Up to $10,000 is available to help a local organization work with a Selkirk College student to undertake community-based research in the West Kootenay and Boundary region. The annual TeckServ Internship, now in its seventh year, provides support for an applied research project designed to offer ongoing benefit to the community.
Education is a key social determinant of health.1 From the early years to adulthood, education is a foundation of healthy personal development. The importance of literacy is well documented, including how literacy matters not only for personal health, educational attainment, and financial security, but for the well-being of a community and health of the economy.2 Education increases overall literacy and understanding of how one can promote one’s own health and well-being, and provides the knowledge and skills needed to actively participate and contribute to society.
Youth are increasingly at a disadvantage in today’s labour market due to an increased emphasis on experience. In rural areas there can be even fewer opportunities for youth and those opportunities that are available can be undesirable (e.g., fewer opportunities, short term contracts, no benefits, low wages), impacting the ability for youth to stay or return. Additionally, inaccessible services and few youth specific services can amplify challenges, as can out-of-date marketing of job opportunities, negative perceptions of youth, and logistical challenges (e.g., transportation).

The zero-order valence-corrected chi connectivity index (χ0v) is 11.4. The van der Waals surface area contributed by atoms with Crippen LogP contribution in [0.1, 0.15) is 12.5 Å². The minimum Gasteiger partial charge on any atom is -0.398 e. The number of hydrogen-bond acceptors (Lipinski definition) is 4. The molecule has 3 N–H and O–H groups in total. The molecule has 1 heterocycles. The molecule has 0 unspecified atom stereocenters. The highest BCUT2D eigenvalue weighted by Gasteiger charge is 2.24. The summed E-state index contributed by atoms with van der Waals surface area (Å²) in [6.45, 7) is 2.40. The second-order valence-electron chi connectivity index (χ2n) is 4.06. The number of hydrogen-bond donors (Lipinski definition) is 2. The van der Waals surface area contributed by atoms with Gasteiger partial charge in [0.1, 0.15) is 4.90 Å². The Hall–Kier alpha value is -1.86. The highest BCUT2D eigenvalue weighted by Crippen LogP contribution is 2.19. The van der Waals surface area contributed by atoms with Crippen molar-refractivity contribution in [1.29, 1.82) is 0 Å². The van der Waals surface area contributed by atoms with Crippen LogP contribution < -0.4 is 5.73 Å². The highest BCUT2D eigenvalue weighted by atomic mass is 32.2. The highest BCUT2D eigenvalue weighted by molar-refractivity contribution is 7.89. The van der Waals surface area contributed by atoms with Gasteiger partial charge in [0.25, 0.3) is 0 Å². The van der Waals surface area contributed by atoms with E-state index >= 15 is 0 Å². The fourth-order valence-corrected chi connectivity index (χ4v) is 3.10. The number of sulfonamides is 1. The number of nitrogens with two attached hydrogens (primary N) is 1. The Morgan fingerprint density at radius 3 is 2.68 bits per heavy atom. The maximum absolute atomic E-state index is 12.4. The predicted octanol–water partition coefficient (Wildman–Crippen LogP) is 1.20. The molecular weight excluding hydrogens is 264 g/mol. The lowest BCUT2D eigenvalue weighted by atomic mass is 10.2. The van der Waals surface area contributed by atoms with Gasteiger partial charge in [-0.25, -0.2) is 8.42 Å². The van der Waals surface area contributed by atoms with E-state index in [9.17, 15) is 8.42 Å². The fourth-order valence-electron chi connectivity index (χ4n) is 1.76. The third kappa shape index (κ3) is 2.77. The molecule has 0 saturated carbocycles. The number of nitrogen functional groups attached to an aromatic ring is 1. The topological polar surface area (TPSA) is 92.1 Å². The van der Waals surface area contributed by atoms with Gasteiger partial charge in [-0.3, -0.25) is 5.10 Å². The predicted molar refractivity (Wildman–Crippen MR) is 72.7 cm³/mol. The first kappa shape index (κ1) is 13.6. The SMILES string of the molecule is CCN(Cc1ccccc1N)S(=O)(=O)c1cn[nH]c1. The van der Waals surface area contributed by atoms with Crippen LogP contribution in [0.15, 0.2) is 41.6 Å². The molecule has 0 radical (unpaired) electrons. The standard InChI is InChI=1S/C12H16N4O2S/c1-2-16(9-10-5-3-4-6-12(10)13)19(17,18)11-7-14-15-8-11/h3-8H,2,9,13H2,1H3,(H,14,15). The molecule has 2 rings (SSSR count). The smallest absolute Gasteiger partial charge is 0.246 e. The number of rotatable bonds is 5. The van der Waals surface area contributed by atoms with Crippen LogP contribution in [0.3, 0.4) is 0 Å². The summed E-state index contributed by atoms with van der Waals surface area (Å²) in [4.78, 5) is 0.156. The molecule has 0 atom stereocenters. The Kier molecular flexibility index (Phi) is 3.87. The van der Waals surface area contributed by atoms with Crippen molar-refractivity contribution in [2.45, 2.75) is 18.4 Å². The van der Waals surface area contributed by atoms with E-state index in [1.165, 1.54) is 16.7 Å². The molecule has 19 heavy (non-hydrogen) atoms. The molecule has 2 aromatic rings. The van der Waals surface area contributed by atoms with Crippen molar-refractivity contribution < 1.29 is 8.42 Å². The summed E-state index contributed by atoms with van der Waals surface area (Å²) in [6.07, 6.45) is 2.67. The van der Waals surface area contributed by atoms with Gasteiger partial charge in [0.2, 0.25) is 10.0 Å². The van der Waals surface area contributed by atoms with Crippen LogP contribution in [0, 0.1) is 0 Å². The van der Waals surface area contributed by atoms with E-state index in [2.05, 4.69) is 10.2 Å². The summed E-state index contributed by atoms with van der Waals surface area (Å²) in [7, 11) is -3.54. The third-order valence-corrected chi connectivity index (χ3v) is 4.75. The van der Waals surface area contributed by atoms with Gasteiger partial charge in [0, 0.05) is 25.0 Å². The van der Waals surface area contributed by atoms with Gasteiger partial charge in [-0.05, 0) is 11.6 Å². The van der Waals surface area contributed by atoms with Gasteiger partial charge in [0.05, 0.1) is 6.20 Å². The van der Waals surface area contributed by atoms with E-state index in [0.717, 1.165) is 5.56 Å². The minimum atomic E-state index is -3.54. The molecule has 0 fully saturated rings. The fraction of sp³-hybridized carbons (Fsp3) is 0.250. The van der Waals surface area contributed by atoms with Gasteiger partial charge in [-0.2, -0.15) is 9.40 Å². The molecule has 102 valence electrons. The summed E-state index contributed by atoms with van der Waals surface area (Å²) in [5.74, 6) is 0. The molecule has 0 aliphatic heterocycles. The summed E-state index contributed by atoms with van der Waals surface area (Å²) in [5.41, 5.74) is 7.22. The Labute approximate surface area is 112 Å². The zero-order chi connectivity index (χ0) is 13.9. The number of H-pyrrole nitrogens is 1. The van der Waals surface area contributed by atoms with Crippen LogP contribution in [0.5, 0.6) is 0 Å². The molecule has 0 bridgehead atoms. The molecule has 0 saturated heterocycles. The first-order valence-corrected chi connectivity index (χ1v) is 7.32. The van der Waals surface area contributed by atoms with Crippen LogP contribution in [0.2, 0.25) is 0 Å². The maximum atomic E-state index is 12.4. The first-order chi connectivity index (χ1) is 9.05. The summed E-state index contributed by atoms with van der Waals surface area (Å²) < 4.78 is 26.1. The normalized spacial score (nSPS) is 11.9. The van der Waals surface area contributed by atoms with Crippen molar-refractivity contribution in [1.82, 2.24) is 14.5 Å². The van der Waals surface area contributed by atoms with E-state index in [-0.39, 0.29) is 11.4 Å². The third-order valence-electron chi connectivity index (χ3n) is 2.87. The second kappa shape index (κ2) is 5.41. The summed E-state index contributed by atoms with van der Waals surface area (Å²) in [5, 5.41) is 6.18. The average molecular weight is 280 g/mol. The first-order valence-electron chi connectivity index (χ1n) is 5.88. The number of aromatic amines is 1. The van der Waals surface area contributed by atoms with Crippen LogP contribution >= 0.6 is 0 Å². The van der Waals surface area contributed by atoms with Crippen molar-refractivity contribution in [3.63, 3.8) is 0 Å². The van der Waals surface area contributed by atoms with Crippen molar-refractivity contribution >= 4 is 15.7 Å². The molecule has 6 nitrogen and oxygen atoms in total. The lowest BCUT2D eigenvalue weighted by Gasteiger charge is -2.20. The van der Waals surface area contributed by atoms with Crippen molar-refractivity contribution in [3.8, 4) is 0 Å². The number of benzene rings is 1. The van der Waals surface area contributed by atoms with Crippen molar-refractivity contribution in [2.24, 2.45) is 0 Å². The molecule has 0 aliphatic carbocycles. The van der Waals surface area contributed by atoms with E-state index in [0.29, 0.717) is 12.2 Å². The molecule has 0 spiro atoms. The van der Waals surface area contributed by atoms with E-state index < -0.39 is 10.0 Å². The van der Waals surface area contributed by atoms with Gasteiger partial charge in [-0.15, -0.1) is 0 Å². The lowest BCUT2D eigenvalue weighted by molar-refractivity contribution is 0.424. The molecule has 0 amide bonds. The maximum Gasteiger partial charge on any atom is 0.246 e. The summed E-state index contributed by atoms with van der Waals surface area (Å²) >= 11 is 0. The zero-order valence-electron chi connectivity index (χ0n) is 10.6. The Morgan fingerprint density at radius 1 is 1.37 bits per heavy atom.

The project Training, engagement, and retention: a ‘learning region’ approach to rural youth is a partnership between Simon Fraser University, the Lower Columbia Initiatives Corporation, and the Columbia Basin Rural Development Institute that explores rural youth retention, training, and engagement in detail. A literature review was completed as part of this project in order to summarize current literature and provide an overview of the topics, as well as existing examples. There is a great deal of related research and literature and it is growing.